U.S. Producer Prices Climb 0.5% In January, Much More Than Expected

Producer prices in the U.S. increased by much more than anticipated in the month of January, according to a report released by the Labor Department on Wednesday.

The Labor Department said it producer price index for final demand climbed by 0.5 percent in January after rising by 0.2 percent in December. Economists had expected producer prices to inch up by 0.1 percent.

The bigger than expected increase in producer prices came even though energy prices slid by 0.7 percent in January after jumping by 1.5 percent in December.

Excluding the pullback in energy prices and a modest increase in food prices, core producer prices still rose by 0.5 percent in January compared to economist estimates for a 0.2 percent uptick.

A jump in prices for services contributed to the stronger than expected price growth, with prices for final demand services surging up by 0.7 percent in January after coming in unchanged in December.

The Labor Department said forty percent of the January increase in prices for services can be traced to margins for apparel, jewelry, footwear, and accessories retailing, which spiked by 10.3 percent.

Michael Pearce, Senior U.S. Economist at Capital Economics, noted hospital inpatient services prices also climbed by 0.9 percent, reflecting a larger annual rise in Medicare payments mandated by the federal government.

“With both of those factors transitory, it seems unlikely that January’s rise represents a real turnaround in underlying price pressures in the service sector,” Pearce said.

With the much bigger than expected monthly increase, the annual rate of producer price growth accelerated to 2.1 percent in January from 1.3 percent in December.

Core producer prices in January were up by 1.7 percent compared to the same month a year ago, which also reflects a significant acceleration from the 1.1 percent growth in the previous month.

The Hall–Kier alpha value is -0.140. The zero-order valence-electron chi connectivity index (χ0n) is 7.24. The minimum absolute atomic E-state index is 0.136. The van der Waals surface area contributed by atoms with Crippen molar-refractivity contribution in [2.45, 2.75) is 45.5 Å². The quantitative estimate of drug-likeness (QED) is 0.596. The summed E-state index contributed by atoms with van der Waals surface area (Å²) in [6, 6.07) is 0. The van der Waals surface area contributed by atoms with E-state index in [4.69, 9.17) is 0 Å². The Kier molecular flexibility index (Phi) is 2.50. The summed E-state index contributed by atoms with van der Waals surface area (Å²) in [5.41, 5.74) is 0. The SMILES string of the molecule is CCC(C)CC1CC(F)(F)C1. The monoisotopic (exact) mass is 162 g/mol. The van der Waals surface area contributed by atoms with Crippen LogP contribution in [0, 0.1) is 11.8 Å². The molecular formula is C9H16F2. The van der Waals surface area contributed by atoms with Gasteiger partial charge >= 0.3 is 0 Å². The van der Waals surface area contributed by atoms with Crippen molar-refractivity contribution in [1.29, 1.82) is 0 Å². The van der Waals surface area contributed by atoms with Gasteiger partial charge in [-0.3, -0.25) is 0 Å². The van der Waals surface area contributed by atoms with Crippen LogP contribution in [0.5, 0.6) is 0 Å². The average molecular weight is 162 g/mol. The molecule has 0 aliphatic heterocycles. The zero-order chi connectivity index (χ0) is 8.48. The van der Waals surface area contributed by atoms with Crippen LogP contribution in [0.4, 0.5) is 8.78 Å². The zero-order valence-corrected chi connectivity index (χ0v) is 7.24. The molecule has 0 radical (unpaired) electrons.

“The jump in Medicare hospital payments will feed through into the Fed’s preferred PCE consumer price measure, but it should still remain well below the 2% target, which means that interest rates are going to remain at or below current levels for many years to come,” Pearce said.

Last Thursday, the Labor Department released a separate report showing a modest increase in U.S. consumer prices in the month of January, with higher prices for food and shelter offsetting a steep drop in gasoline prices.

The Labor Department said its consumer price index inched up by 0.1 percent in January after rising by 0.2 percent in December. Economists had expected prices to increase by 0.2 percent.

The uptick in consumer prices was primarily due to an increase in shelter costs, which climbed by 0.4 percent in January.

Prices for food and for medical care services also rose during the month, more than offsetting a 1.6 percent nosedive in gasoline prices.

Core consumer prices, which exclude food and energy prices, rose by 0.2 percent in January after ticking up by 0.1 percent in the previous month. The increase in core prices matched economist estimates.

Compared to the same month a year ago, consumer prices were up by 2.5 percent in January, reflecting the biggest annual increase since October of 2018.

The report said core consumer prices in January were up by 2.3 percent year-over-year, the same rate of growth as reported in the previous three months.

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